It seems that everybody and his brother is is having trouble with the ORIGINAL meaning of United States (federal government) versus “United States of America” (the union of the several states). This goes back to the Articles of Confederation — go ahead, look it up.

President Trump talks about an executive order in relation to birthright citizenship, which seems plausible because the Fourteenth Amendment refers to “United States” (federal government) citizenship, as opposed to being a citizen of any of the States of the Union.

During the convoluted ratification process of the Fourteenth Amendment, the territory of the former Confederacy was under the jurisdiction of the United States government, enforced by bayonets and military discipline. These days, the District of Columbia, as well as military bases and embassies and the few remaining territories, is under United States jurisdiction, as opposed to the separate jurisdictions of the 50 states,

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John Schmeeckle
on November 05, 2018 at 22:08:15 pm

The English common law supposedly binding in Kim (1898) on citizenship wasn't binding in 1870 on navigation. True, in 1825, it was followed; see The Thomas Jefferson, 23 U.S. (10 Wheat.) 428 (1825), where the English head of navigation - - the ebb and flow of the tide - - was copied in the U.S. But the Penna Spm Ct rejected that common law rule in 1863. See Monongahela Bridge Co. v. Kirk, 46 Pa.St. 112 (1863), at 120-121, where it says "We are aware that by the common law of England, such streams as the Mississippi, the Missouri, the Rivers Amazon and Plate, the Rhine, the Danube, the Po, the Nile, the Euphrates, the [page 121] Ganges, and the Indus, were not navigable rivers, but were the subject of private property, whilst an insignificant creek in a small island was elevated to the dignity of a public river, because it was so near the ocean that the tide ebbed and flowed up the whole of its petty course. The Roman law, which has pervaded Continental Europe, and which took its rise in a country where there was a tideless sea, recognized all rivers as navigable which were really so, and this common-sense view was adopted by the early founders of Pennsylvannia, whose province was intersected by large and valuable streams, some of which are a mile in breadth." The US followed suit in The Daniel Ball, 77 U.S. (10 Wall.) 557, 19 L. Ed. 999 (1870) . [I'm leaving out The Propeller Genesee Chief, 53 U.S. (12 How.) 443 (1851), for space.] Moreover, in 1845, English common law was expressly recognized as modified in America in Pollard’s Lessee v. Hagan, 44 (3 How.) U. S. 212 (1845), at 228: "But [Alabama's] rights of sovereignty and jurisdiction are not governed by the common law of England as it prevailed in the colonies before the Revolution, but as modified by our own institutions." So, since the idea the common law had both a fixed meaning as well as binding effect on the US doesn't hold for navigation, why should it hold for citizenship by birth? Even granting that Prof. Rappaport's interpretation of the text is the better than Graglia's, I agree this is hardly a slam dunk. Nonetheless, overall, sign me up for McCarthy being correct here.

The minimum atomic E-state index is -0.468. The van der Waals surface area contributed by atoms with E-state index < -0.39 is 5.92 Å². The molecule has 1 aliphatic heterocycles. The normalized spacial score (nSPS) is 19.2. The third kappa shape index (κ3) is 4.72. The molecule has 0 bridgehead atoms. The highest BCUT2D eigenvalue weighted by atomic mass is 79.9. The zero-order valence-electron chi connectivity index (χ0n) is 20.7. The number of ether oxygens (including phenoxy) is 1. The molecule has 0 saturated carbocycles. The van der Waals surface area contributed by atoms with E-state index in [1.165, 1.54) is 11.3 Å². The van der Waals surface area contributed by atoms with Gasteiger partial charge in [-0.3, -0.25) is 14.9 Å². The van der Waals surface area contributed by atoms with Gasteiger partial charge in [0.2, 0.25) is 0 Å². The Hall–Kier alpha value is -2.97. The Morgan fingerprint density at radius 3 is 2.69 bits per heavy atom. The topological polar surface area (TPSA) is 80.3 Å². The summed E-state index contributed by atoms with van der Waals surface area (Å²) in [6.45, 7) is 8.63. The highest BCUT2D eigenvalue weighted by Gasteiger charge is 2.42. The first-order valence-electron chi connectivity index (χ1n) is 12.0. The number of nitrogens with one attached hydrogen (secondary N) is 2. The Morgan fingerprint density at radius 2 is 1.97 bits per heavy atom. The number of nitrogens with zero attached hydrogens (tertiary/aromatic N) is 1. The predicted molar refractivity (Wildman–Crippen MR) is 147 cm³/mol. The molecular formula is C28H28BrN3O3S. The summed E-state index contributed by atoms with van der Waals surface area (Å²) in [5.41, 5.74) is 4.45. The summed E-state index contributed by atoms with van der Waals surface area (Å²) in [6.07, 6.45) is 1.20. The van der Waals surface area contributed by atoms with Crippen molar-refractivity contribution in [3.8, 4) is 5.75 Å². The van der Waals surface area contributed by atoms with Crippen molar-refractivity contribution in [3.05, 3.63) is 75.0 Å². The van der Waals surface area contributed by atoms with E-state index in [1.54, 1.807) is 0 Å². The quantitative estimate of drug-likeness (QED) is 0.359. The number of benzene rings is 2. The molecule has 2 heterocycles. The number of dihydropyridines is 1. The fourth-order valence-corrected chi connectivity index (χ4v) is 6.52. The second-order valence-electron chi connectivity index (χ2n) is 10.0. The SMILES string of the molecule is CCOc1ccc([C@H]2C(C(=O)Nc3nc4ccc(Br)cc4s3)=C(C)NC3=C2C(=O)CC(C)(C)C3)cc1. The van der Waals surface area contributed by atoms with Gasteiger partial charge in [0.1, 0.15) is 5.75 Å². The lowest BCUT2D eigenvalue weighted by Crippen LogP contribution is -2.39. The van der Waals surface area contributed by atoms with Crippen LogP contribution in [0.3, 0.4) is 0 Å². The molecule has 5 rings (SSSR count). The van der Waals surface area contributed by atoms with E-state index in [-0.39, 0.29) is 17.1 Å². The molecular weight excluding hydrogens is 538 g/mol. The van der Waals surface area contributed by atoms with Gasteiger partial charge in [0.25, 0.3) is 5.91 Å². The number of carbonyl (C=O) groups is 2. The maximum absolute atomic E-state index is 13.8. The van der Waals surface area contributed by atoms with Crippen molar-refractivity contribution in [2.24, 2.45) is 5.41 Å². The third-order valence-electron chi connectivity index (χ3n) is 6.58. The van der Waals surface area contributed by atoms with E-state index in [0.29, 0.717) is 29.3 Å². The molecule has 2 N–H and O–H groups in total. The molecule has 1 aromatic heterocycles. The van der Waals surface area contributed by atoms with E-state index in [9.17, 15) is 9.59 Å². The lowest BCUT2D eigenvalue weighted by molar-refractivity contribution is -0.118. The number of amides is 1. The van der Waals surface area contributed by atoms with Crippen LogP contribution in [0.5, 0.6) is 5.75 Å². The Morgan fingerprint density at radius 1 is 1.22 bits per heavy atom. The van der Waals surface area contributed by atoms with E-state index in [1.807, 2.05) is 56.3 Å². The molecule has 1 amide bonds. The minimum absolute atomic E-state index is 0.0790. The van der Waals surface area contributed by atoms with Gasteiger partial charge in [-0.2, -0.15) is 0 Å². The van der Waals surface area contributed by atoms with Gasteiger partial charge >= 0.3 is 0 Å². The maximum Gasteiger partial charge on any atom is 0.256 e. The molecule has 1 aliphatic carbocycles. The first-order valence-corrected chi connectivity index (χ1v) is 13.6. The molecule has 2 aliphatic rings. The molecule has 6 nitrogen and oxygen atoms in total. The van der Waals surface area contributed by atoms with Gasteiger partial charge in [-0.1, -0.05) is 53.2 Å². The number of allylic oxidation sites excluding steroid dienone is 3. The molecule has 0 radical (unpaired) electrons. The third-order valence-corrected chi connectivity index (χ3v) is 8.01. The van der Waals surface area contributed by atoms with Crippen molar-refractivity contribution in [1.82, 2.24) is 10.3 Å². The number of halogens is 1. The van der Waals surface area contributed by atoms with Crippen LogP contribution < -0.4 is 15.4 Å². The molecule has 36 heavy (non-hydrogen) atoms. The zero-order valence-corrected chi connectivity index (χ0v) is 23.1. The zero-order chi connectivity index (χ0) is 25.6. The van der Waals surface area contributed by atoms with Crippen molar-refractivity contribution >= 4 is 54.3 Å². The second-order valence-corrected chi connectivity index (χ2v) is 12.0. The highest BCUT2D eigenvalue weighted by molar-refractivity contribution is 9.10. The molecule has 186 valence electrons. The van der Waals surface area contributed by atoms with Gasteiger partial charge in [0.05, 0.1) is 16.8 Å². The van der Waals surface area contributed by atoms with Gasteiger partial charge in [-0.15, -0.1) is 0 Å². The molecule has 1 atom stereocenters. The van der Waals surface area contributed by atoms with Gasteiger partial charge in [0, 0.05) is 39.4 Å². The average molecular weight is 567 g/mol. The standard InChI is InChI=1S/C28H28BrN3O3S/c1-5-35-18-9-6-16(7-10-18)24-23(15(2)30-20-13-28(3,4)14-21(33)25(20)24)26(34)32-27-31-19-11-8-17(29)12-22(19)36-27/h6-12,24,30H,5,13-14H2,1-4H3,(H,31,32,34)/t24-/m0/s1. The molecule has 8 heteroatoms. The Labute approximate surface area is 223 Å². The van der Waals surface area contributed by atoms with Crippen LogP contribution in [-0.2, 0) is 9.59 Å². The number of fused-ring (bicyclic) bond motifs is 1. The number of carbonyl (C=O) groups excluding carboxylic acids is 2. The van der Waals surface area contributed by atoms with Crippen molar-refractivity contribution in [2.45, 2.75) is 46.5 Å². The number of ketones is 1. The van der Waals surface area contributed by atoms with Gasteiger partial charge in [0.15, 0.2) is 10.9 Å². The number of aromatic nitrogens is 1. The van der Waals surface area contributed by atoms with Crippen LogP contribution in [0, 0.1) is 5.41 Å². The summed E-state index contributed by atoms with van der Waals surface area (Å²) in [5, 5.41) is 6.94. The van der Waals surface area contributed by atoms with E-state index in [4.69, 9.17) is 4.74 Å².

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Kelly Haggar
on November 06, 2018 at 12:46:23 pm


And thank you for your "clarity" re: the limitations of, and limited applicability of common law for Constitutional issues.
Some time back, I had commented that with the current rash of creative judicial decision making, we were in danger of reducing our *constituent* law (COTUS) to the status of common law whereby the Justices were now free to do *justice* as they themselves perceived it to be. Appropriate, perhaps, to the Court of Common Pleas BUT NOT to SCOTUS.

What you rightly point out is that is that following, and in consequence of, the American Revolution, American courts were free to disregard, amend or otherwise CHANGE British Common Law to suit the particulars of the new American Regime. If not, then why the Revolution?